As the Brexit transition period deadline of the 31st December gets closer, firms are busy preparing to ensure a smooth transition.
There are several steps businesses need to take in line with new UK law which replaces existing EU law. The Government has also released a Transition Checker Tool to assist with the new rules.
Is your law firm ready?
We summarise the key steps issued by the Law Society to help you prepare.
10 steps to ensure a smooth Brexit transition period
- Check your data transfers
The person in your law firm responsible for data protection should review the data flows and transfer mechanisms in your law firm if you receive personal data from contacts or clients in the EEA. Checking your data transfers will be particularly important if the UK exits the transition period without a data adequacy decision.
- Check your website, domains and technology providers
If you use any website or technology services that are hosted in Europe, you should review your terms and conditions and contact the providers to find out about the continuity of services before the transition end period.
- Review intellectual property (IP) rights held by the firm
Any IP rights that are registered with the EU Intellectual Property Office (IPO) should be verified before the 31st of December. If IP rights are due to be created after the transition end period, you should check how to ensure protection across the EU, in line with ongoing UK-EU negotiations.
- Check whether your staff require a visa
Make sure that any staff who travel to EU member states have the correct visas and documents in place before travelling. Check that any eligible EEA/Swiss employees living in the UK before 31 December 2020 have registered with the EU Settlement Scheme before the deadline of 30 June 2021.
- Check your employee’s ability to work and live in Europe
If your law firm has a presence and employees currently working in the EU, it’s important to check that they are registered to work and live abroad and whether they need to start paying social security contributions in the country they work/live in by contacting the relevant EU social security institution.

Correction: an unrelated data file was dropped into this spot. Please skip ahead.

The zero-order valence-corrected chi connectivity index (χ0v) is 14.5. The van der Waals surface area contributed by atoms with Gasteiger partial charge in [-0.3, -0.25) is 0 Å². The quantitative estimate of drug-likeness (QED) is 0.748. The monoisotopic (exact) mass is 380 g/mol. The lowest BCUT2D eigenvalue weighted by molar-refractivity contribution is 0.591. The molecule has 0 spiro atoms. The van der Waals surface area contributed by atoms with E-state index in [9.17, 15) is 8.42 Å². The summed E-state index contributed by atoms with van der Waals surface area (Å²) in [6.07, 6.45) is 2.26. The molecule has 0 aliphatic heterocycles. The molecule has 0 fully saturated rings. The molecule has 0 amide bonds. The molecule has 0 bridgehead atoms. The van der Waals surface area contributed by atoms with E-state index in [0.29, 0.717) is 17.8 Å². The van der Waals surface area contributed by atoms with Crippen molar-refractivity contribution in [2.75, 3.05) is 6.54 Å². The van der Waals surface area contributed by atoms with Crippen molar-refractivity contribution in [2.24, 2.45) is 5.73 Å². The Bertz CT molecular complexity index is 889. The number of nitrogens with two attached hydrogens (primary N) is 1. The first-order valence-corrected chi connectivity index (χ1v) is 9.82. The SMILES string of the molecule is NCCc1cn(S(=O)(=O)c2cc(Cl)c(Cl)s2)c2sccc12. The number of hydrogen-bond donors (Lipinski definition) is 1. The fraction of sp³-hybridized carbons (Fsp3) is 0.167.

- Check your contracts on goods or services received by the firm
It’s important to ensure that any of your EU suppliers have taken contingency measures to ensure timely delivery/performance.
- Check your VAT invoicing
At the end of the transition period, the VAT treatment of business to consumer supplies by UK lawyers to EEA clients will move outside the scope of VAT rather than be subject to full VAT. You should amend your client billing system to reflect the changes.
- Check jurisdiction points in court proceedings
It is advised that firms should re-issue any Choice of Court Agreements for after the end of the transaction period.
- Check practice rights and insurance
Solicitors and firms will need to make sure that they are compliant with the national law in each jurisdiction after the transaction period ends. It’s also important to check that solicitors hold the appropriate documentation and qualifications to practice in EU/EFTA courts.
- Check your business model to ensure it is fit for purpose
The final step is to review your existing structures and check that they are in alignment with national company law and professional rules for legal practice in each country. All companies will need to use ‘UK adopted IAS’ instead of ‘EU adopted IAS’ for financial years beginning after the 1 January 2021.
Protect your law firm during the transition period
The government’s advice is constantly changing, so it’s important to keep up with the latest information to ensure your firm is compliant. It can be difficult for law firms to fully prepare because negotiations are still ongoing; however, it’s important to plan as best as you can. CBSIT’s IT security services will give you access to the knowledge and technology you need to protect your chambers and data. Get in touch to book your free IT consultation with one of our experts.